The Holy Father has, to borrow a political term, “momentum”.

His impressive peace-making efforts concerning Syria have captured much of the world’s attention and rightfully earned him and the Holy See praise.

Last Saturday’s vigil, which united millions around the world, followed an extraordinary day of praying and fasting for a peaceful resolution to the conflict.

Pope Francis' efforts, which included a detailed briefing for diplomats on how to bring peace to the country, even struck a chord with Russian President Vladimir Putin.

But given the welcome attention the Pope has received over Syria, shouldn’t the Church also consider giving equal, if not more, weight to a place where conflict rages as never before, where an estimated 125,000 voiceless victims are killed each day, and where each of these lives is innocent and defenceless?

Shouldn’t the institution of marriage, vital to a stable, peaceful and harmonious society, be as strongly defended against increasing attempts to redefine it?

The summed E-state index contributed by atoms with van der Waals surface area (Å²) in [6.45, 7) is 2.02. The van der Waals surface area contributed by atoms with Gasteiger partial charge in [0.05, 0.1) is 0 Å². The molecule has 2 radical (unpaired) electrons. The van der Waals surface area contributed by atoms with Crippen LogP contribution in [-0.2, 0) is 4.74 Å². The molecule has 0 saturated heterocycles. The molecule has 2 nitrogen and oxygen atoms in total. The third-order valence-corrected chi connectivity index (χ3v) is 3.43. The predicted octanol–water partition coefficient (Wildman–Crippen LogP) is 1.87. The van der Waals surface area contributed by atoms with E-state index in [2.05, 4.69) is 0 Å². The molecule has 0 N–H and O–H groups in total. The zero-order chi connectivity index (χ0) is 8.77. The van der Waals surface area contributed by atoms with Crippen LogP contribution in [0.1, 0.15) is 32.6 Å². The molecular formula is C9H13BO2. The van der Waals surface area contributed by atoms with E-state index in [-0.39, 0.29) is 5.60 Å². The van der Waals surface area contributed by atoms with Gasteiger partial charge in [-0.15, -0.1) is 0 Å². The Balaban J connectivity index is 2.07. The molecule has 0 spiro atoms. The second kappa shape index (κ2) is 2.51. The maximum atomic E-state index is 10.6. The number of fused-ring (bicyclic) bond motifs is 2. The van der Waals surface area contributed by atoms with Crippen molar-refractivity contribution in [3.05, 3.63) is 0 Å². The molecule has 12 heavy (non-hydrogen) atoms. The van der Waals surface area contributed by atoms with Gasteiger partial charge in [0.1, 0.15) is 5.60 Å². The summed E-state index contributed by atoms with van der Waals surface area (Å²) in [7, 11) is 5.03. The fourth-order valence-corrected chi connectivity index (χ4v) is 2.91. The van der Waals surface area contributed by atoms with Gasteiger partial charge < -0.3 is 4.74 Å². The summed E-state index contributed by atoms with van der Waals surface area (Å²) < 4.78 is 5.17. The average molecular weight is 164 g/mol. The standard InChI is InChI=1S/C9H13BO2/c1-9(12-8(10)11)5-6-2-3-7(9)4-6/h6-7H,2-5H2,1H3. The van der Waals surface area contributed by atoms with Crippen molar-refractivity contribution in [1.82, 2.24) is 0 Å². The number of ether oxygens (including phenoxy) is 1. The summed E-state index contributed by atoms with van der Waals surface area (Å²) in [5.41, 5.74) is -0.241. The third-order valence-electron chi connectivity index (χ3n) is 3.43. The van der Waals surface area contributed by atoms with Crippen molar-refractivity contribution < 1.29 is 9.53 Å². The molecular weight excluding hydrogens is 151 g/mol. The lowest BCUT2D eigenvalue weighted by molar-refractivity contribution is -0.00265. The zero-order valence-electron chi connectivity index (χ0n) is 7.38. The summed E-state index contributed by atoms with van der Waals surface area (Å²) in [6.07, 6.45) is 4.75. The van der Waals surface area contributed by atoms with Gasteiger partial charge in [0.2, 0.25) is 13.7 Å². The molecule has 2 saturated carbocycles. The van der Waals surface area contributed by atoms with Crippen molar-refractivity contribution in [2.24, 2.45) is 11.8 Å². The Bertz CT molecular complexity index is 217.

It could be argued that now presents an opportune time for Pope Francis, still widely popular, to make use of this momentum – to lead a similar mobilization on these key issues of our day.

If, as we believe, every life is sacred and created in the image and likeness of God, shouldn’t the Church be as vocal and active - even more so - in helping to bring peace to the womb and protecting marriage as she has been in fighting for peace in Syria?

Blessed Mother Teresa is well remembered for saying abortion is the “greatest threat to peace in the world”.

"If we accept that a mother can kill even her own child," she once said, "how can we tell other people not to kill one another?".

In his World Day of Peace Message this year, Benedict XVI warned that tampering with marriage “constitutes an offence against the truth of the human person, with serious harm to justice and peace.”

Some may consider it a risky strategy to address these neuralgic issues with such force, but it could also be argued that fewer issues, though more subtle than the Syria conflict, currently present such grave threats to human life and to world peace and security.

Why should the Church be any less forthright on marriage and the unborn than on the conflict in Syria just because, as an issue, it's more socially acceptable and politically correct?